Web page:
and Cooling technology Page 6
Fig. 4 Correlation
between air temperature t, absolute humidity x and relative humidity phi
Relative humidity also plays
a certain role in comfort. This is because warmth in humans created by the metabolic
process is partly dissipated through water evaporation from the skin surface.
At a room temperature of 20°C, heat dissipation through evaporation plays an admittedly
minor role. Humidity also has no great influence as a factor within this range.
This means that a person in a room with a room temperature of 20°C will hardly
notice a difference between 35 % and 65 % relative humidity.
Experiments have shown that a normally clothed person at rest in central Europe
will begin to perspire at 25°C where the humidity is at 60%. At 50% this will
first occur at 28°C. Productivity sinks to nil where the air and room temperature
is 37°C and humidity 100 %. Under these conditions the body has no possibility
to rid itself of the steadily increasing body heat, whether through radiation,
convection or perspiration. When determining the upper comfort limit, one should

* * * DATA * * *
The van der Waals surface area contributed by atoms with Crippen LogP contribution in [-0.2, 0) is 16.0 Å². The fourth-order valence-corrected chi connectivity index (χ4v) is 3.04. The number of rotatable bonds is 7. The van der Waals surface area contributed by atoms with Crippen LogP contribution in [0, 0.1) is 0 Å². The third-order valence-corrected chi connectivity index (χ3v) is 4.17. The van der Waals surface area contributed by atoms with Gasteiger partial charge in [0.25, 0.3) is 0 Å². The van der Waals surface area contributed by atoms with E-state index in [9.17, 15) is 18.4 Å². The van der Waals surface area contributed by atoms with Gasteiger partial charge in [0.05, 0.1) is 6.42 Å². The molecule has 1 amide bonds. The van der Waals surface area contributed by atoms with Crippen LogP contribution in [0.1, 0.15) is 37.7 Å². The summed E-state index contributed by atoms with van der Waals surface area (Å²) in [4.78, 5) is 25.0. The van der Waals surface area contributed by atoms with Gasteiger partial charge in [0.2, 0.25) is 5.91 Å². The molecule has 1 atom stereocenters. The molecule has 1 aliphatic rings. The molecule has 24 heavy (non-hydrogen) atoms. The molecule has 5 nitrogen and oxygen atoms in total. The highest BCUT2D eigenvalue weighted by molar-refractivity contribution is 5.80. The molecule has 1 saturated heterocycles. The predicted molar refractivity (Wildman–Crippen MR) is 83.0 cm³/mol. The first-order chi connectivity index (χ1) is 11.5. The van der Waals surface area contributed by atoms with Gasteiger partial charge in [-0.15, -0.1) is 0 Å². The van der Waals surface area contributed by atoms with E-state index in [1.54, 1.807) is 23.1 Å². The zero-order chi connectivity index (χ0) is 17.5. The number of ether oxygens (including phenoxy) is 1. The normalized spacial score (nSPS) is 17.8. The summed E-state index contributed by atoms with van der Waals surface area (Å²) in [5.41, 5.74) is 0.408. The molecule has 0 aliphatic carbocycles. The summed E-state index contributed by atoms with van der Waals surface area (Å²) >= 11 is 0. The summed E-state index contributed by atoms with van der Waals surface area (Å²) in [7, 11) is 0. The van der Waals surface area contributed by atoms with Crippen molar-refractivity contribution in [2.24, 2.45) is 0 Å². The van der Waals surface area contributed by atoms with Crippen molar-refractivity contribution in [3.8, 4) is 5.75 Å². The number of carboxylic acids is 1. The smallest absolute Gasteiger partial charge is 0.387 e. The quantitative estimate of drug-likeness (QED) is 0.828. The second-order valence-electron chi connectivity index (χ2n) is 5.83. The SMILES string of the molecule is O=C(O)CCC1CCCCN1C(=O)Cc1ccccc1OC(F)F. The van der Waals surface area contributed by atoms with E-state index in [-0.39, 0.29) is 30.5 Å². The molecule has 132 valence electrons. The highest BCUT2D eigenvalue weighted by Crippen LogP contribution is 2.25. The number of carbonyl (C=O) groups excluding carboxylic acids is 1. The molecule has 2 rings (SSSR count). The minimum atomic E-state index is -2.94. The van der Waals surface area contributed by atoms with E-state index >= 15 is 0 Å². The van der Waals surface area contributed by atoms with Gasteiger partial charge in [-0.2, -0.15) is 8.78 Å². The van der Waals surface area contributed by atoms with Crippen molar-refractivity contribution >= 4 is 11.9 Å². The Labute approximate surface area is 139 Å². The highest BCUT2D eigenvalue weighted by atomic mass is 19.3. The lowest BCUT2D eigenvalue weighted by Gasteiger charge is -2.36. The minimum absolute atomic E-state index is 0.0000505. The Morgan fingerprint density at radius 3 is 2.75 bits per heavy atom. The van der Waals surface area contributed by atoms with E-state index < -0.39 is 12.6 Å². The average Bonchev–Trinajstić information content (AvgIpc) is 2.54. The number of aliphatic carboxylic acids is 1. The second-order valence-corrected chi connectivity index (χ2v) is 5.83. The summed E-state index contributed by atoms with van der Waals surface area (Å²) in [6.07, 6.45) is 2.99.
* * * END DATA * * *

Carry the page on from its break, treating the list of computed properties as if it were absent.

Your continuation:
set the relative humidity lower, in direct relation to the height of the air temperature.
To summarise the influence of air humidity on human comfort, we can say that at
a normal temperature of 20 ... 22°C humidity should be kept within a range between
35 ...65 %, while this choice should take Fig. 5 into account for higher room
temperatures. It is, however, important to remember that not only the air temperature
of a room is decisive for relative humidity, but that physical activity and air
movement also influence comfort. With increased physical activity, the relative
humidity in relation to normal values applying to a person at rest must be reduced,
while a lethargic sensation first appears, in conditions of increasing air movement,
at a higher level of relative humidity than normal values indicate.